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  • PMID: 27577875 was deleted because it is a duplicate of PMID: 28158590
Hum Mol Genet. 2016 Nov 1;25(21):4611-4623. doi: 10.1093/hmg/ddw288.

A whole-blood transcriptome meta-analysis identifies gene expression signatures of cigarette smoking.

Author information

1
Boston University’s Framingham Heart Study, Framingham, MA, USA.
2
The Population Sciences Branch, Division of Intramural Research, National Heart, Lung, and Blood Institute, Bethesda, MD, USA.
3
Hebrew SeniorLife, Harvard Medical School, Boston, MA, USA.
4
The Charles Bronfman Institute for Personalized Medicine, Icahn School of Medicine at Mount Sinai, New York City, NY, USA.
5
Genetics of Obesity & Related Metabolic Traits Program, Icahn School of Medicine at Mount Sinai, New York, NY, USA.
6
Interfaculty Institute of Genetics and Functional Genomics, University Medicine Greifswald, Greifswald, Germany.
7
Institute of Human Genetics, Helmholz Zentrum München - German Research Center for Environmental Health, Neuherberg, Germany.
8
Institute of Human Genetics, Technical University Munich, Munich, Germany.
9
Epidemiology and Public Health Group, Institute of Biomedical and Clinical Science, University of Exeter Medical School, Exeter, UK.
10
Department of Internal Medicine, Erasmus Medical Centre, Rotterdam, The Netherlands.
11
The Netherlands Genomics Initiative-sponsored Netherlands Consortium for Healthy Aging (NGI-NCHA), Leiden/Rotterdam, The Netherlands.
12
Harvard Medical School, Boston, MA, USA.
13
Boston University School of Medicine and School of Public Health, Boston, MA, USA.
14
Institute for Community Medicine, University of Greifswald, Greifswald, Germany.
15
Department of Prosthetic Dentistry, Gerostomatology and Dental Materials, Center of Oral Health, University Medicine Greifswald, Greifswald, Germany.
16
German Center for Diabetes Research (DZD), München-Neuherberg, Germany.
17
Research Unit of Molecular Epidemiology, Helmholz Zentrum München - German Research Center for Environmental Health, Neuherberg, Germany.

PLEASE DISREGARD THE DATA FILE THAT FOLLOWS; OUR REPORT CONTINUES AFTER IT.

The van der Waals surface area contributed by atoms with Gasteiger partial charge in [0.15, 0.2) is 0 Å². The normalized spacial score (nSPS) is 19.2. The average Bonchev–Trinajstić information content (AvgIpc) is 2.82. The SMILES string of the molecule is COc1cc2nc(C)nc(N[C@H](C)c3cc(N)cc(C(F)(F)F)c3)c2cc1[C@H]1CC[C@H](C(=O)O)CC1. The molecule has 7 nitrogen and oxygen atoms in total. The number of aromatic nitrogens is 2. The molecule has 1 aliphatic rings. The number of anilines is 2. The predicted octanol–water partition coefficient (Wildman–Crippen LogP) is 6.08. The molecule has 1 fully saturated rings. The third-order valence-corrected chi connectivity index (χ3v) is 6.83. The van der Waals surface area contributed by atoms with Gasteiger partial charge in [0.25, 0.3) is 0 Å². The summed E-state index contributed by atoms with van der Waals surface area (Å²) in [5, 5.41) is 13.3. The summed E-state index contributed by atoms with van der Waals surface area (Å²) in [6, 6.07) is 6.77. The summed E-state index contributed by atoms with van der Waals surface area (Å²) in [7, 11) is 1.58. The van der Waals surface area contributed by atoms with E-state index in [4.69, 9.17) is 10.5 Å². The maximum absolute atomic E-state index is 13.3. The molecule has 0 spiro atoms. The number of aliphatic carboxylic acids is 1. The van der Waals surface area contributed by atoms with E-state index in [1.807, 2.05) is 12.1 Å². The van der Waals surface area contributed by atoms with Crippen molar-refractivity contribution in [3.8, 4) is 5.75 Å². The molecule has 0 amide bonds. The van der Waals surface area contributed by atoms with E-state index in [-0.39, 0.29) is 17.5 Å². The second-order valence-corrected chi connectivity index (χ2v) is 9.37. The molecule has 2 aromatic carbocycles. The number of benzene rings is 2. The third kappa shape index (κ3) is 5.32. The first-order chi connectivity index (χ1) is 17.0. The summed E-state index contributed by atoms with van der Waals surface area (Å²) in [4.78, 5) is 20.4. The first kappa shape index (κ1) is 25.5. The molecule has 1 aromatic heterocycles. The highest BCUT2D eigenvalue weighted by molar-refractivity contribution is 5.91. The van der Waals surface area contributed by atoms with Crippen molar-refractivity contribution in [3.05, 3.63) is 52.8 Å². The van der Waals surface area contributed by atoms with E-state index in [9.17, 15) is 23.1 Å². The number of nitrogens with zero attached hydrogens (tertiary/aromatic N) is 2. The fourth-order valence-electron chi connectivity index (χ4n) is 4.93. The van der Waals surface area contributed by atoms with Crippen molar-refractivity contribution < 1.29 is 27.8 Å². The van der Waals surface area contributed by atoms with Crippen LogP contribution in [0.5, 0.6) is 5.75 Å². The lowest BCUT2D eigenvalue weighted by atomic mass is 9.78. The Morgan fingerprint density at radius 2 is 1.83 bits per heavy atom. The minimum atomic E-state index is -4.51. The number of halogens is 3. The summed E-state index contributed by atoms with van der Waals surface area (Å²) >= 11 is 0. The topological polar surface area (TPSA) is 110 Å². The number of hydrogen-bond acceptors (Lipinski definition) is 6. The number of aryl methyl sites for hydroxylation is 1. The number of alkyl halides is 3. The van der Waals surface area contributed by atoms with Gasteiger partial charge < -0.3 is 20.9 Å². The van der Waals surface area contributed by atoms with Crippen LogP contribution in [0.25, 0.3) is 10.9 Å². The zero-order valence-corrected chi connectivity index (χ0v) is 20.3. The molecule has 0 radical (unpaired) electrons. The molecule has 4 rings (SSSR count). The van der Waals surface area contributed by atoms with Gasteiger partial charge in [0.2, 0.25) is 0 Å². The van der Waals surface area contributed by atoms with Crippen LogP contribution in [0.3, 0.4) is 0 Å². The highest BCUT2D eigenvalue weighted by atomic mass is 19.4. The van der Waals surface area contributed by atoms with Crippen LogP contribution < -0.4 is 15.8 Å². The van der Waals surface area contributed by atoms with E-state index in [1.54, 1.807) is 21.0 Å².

18
Institute of Epidemiology II, Helmholz Zentrum München - German Research Center for Environmental Health, Neuherberg, Germany.
19
Department of Epidemiology, Erasmus Medical Center Rotterdam, The Netherlands.
20
Laboratory of Neurogenetics, National Institute on Aging, National Institutes of Health, Bethesda, MD, USA.
21
Geriatric Unit, Azienda Sanitaria di Firenze, Florence, Italy.
22
Mathematical and Statistical Computing Laboratory, Center for Information Technology, National Institutes of Health, MD, USA.
23
Division of Endocrinology, Boston Children's Hospital, Boston, MA, USA.
24
Broad Institute of MIT and Harvard, Cambridge, MA, USA.
25
Department of Psychiatry and Psychotherapy, University Medicine Greifswald, Greifswald, Germany.
26
German Center for Neurodegenerative Diseases DZNE, Site Rostock/Greifswald, Germany.

Abstract

Cigarette smoking is a leading modifiable cause of death worldwide. We hypothesized that cigarette smoking induces extensive transcriptomic changes that lead to target-organ damage and smoking-related diseases. We performed a meta-analysis of transcriptome-wide gene expression using whole blood-derived RNA from 10,233 participants of European ancestry in six cohorts (including 1421 current and 3955 former smokers) to identify associations between smoking and altered gene expression levels. At a false discovery rate (FDR) <0.1, we identified 1270 differentially expressed genes in current vs. never smokers, and 39 genes in former vs. never smokers. Expression levels of 12 genes remained elevated up to 30 years after smoking cessation, suggesting that the molecular consequence of smoking may persist for decades. Gene ontology analysis revealed enrichment of smoking-related genes for activation of platelets and lymphocytes, immune response, and apoptosis. Many of the top smoking-related differentially expressed genes, including LRRN3 and GPR15, have DNA methylation loci in promoter regions that were recently reported to be hypomethylated among smokers. By linking differential gene expression with smoking-related disease phenotypes, we demonstrated that stroke and pulmonary function show enrichment for smoking-related gene expression signatures. Mediation analysis revealed the expression of several genes (e.g. ALAS2) to be putative mediators of the associations between smoking and inflammatory biomarkers (IL6 and C-reactive protein levels). Our transcriptomic study provides potential insights into the effects of cigarette smoking on gene expression in whole blood and their relations to smoking-related diseases. The results of such analyses may highlight attractive targets for treating or preventing smoking-related health effects.

PMID:
28158590
PMCID:
PMC5975607
DOI:
10.1093/hmg/ddw288
[Indexed for MEDLINE]

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